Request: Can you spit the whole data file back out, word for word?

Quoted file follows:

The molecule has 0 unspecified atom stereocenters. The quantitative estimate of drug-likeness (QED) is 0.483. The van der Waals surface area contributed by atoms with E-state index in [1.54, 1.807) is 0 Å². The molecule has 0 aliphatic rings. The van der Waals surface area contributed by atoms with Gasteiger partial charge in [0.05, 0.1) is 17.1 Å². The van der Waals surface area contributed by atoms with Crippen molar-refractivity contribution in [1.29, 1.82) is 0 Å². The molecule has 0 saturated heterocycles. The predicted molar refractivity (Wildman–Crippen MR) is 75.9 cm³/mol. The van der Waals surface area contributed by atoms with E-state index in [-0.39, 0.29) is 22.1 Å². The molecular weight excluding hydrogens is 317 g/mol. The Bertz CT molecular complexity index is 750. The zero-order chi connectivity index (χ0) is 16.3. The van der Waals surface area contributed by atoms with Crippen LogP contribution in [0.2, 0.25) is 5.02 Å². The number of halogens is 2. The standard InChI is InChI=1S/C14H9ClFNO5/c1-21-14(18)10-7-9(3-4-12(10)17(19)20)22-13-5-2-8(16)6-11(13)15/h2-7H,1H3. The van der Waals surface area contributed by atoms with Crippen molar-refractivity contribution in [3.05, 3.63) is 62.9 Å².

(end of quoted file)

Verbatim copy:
The molecule has 0 unspecified atom stereocenters. The quantitative estimate of drug-likeness (QED) is 0.483. The van der Waals surface area contributed by atoms with E-state index in [1.54, 1.807) is 0 Å². The molecule has 0 aliphatic rings. The van der Waals surface area contributed by atoms with Gasteiger partial charge in [0.05, 0.1) is 17.1 Å². The van der Waals surface area contributed by atoms with Crippen molar-refractivity contribution in [1.29, 1.82) is 0 Å². The molecule has 0 saturated heterocycles. The predicted molar refractivity (Wildman–Crippen MR) is 75.9 cm³/mol. The van der Waals surface area contributed by atoms with E-state index in [-0.39, 0.29) is 22.1 Å². The molecular weight excluding hydrogens is 317 g/mol. The Bertz CT molecular complexity index is 750. The zero-order chi connectivity index (χ0) is 16.3. The van der Waals surface area contributed by atoms with Crippen LogP contribution in [0.2, 0.25) is 5.02 Å². The number of halogens is 2. The standard InChI is InChI=1S/C14H9ClFNO5/c1-21-14(18)10-7-9(3-4-12(10)17(19)20)22-13-5-2-8(16)6-11(13)15/h2-7H,1H3. The van der Waals surface area contributed by atoms with Crippen molar-refractivity contribution in [3.05, 3.63) is 62.9 Å².